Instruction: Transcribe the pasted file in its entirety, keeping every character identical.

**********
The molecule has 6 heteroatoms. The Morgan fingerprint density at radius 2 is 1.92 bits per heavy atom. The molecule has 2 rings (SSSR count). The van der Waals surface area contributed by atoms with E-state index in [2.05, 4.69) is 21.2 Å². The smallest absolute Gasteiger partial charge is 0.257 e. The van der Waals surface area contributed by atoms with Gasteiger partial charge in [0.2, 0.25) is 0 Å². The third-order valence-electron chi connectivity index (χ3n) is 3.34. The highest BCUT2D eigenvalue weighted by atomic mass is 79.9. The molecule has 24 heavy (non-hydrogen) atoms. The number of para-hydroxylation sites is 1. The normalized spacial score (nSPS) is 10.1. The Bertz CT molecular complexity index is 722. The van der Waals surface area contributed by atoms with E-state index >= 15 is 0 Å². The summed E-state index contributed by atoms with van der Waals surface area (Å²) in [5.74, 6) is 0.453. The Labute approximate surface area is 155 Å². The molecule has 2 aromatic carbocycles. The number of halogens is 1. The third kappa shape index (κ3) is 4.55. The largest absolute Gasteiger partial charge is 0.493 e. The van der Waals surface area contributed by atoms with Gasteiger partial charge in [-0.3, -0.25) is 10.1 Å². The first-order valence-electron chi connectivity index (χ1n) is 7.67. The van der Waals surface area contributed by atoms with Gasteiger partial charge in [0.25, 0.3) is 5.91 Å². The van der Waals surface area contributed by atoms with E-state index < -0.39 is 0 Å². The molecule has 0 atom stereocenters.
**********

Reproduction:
The molecule has 6 heteroatoms. The Morgan fingerprint density at radius 2 is 1.92 bits per heavy atom. The molecule has 2 rings (SSSR count). The van der Waals surface area contributed by atoms with E-state index in [2.05, 4.69) is 21.2 Å². The smallest absolute Gasteiger partial charge is 0.257 e. The van der Waals surface area contributed by atoms with Gasteiger partial charge in [0.2, 0.25) is 0 Å². The third-order valence-electron chi connectivity index (χ3n) is 3.34. The highest BCUT2D eigenvalue weighted by atomic mass is 79.9. The molecule has 24 heavy (non-hydrogen) atoms. The number of para-hydroxylation sites is 1. The normalized spacial score (nSPS) is 10.1. The Bertz CT molecular complexity index is 722. The van der Waals surface area contributed by atoms with E-state index >= 15 is 0 Å². The summed E-state index contributed by atoms with van der Waals surface area (Å²) in [5.74, 6) is 0.453. The Labute approximate surface area is 155 Å². The molecule has 2 aromatic carbocycles. The number of halogens is 1. The third kappa shape index (κ3) is 4.55. The largest absolute Gasteiger partial charge is 0.493 e. The van der Waals surface area contributed by atoms with Gasteiger partial charge in [-0.3, -0.25) is 10.1 Å². The first-order valence-electron chi connectivity index (χ1n) is 7.67. The van der Waals surface area contributed by atoms with Gasteiger partial charge in [0.25, 0.3) is 5.91 Å². The van der Waals surface area contributed by atoms with E-state index < -0.39 is 0 Å². The molecule has 0 atom stereocenters.